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Penstemons bloom colors all summer long

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Penstemons are easy to grow. They’re beautiful. Critters and bugs don’t like them, and they don’t need much water. What more could you ask for? Well, a longer flowering season, but we can’t have everything. However, you can cover a good section of the flowering season by using different species of Penstemons that bloom at different times.

The blues, purples and reds are the predominant colors of some easily available, and easily grown penstemon species. Blues (includes purples), combined with red, makes a great display. In the blues, the most common in this area is Rocky Mountain penstemon, or penstemon strictus, which blooms bluish-violet petals. This is the penstemon you see in more and more gardens, as well as along the freeway and in the wild. It is one of the longer blooming penstemons, usually seen in June and July, occasionally later in more protected locations.

P. strictus grows roughly to about two feet plus. It reseeds freely. If you collect seed to plant, store it dry, then sow it in the fall. There is conflicting information on stratification, a cold period that many plant seeds need to allow them to later germinate. But fall seeding negates the need to refrigerate the seed. If you purchase or use unstratified seed, and don’t fall seed, chill it in moist peat moss or other sterile medium for around three weeks. Then sow.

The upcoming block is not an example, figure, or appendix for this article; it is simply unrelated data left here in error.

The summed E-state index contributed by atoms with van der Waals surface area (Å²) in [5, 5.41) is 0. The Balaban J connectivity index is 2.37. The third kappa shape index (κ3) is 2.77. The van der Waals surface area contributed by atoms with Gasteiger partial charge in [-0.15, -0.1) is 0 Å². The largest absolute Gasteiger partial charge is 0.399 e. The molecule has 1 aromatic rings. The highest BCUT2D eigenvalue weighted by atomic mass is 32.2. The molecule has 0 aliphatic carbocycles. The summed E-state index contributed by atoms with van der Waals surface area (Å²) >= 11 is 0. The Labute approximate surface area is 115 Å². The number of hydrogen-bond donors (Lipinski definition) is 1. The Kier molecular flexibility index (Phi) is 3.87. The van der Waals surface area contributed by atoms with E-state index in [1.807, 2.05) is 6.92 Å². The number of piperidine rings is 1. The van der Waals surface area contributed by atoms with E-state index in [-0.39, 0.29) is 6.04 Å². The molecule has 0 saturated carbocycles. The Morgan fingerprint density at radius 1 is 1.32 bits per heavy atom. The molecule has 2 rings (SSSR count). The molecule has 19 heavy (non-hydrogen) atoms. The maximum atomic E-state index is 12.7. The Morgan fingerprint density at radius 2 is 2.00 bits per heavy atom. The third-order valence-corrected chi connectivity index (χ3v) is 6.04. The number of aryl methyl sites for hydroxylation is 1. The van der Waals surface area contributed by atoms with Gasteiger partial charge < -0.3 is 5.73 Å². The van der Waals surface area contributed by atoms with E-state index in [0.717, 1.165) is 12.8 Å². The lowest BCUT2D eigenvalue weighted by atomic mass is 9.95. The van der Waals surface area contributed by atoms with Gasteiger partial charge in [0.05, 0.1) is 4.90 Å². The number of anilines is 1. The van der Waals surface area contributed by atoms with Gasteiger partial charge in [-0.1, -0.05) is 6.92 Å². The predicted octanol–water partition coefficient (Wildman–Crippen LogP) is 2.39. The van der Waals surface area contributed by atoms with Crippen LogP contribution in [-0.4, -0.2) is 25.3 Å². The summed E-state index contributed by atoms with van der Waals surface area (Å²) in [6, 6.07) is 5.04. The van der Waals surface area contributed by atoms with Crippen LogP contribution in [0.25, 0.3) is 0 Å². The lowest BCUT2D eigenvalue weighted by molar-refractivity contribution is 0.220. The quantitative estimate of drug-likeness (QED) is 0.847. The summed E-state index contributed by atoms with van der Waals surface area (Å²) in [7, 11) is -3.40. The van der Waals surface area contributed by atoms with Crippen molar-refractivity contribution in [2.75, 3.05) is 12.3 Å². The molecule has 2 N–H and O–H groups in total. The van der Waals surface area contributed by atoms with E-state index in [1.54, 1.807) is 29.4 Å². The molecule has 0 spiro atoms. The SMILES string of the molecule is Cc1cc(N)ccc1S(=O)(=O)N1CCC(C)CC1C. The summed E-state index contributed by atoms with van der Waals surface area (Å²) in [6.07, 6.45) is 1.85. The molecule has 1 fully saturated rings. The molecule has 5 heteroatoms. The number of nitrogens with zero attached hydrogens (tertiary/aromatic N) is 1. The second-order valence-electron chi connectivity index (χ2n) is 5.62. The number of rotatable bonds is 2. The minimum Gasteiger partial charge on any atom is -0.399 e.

Rocky Mountain penstemon is one of the more adaptable penstemons. It does well on native moisture, and also tolerates watering better than some other species. It loves full sun, and can take some shade.

One of the most beautiful blues among the penstemons is found in Wasatch penstemon, penstemon cyananthus. It is native to the Wasatch front in Utah, but grows fine here. It is early-blooming, and underused.



There are three staple red penstemon species: penstemons eatonii, barbatus and pinifolius.

P. eatonii is called firecracker penstemon for a reason. It is bright red and happens to bloom on and around the Fourth of July. It’s a dazzler. Blooms end around mid-July, so one should also plant P. barbatus, which flowers later and well into August, to prolong the bright red flowers in your garden.

Little pineleaf penstemon, P. pinifolius, is a small red penstemon that is especially suited for dry and hot climates. Too much water and it doesn’t like to flower. It’s a great border plant and long-blooming, too.



Organize these penstemons in a planting, and you will have an excellent display. And there are so many other penstemons to explore, approximately 270 species, and numbers of colorful hybrids. Go on the internet and check them out. Many are hummingbird flowers, and all are so easy to grow.

Support our great local nurseries and check with them on penstemons. Next week, read about our unknown Eagle County penstemon.


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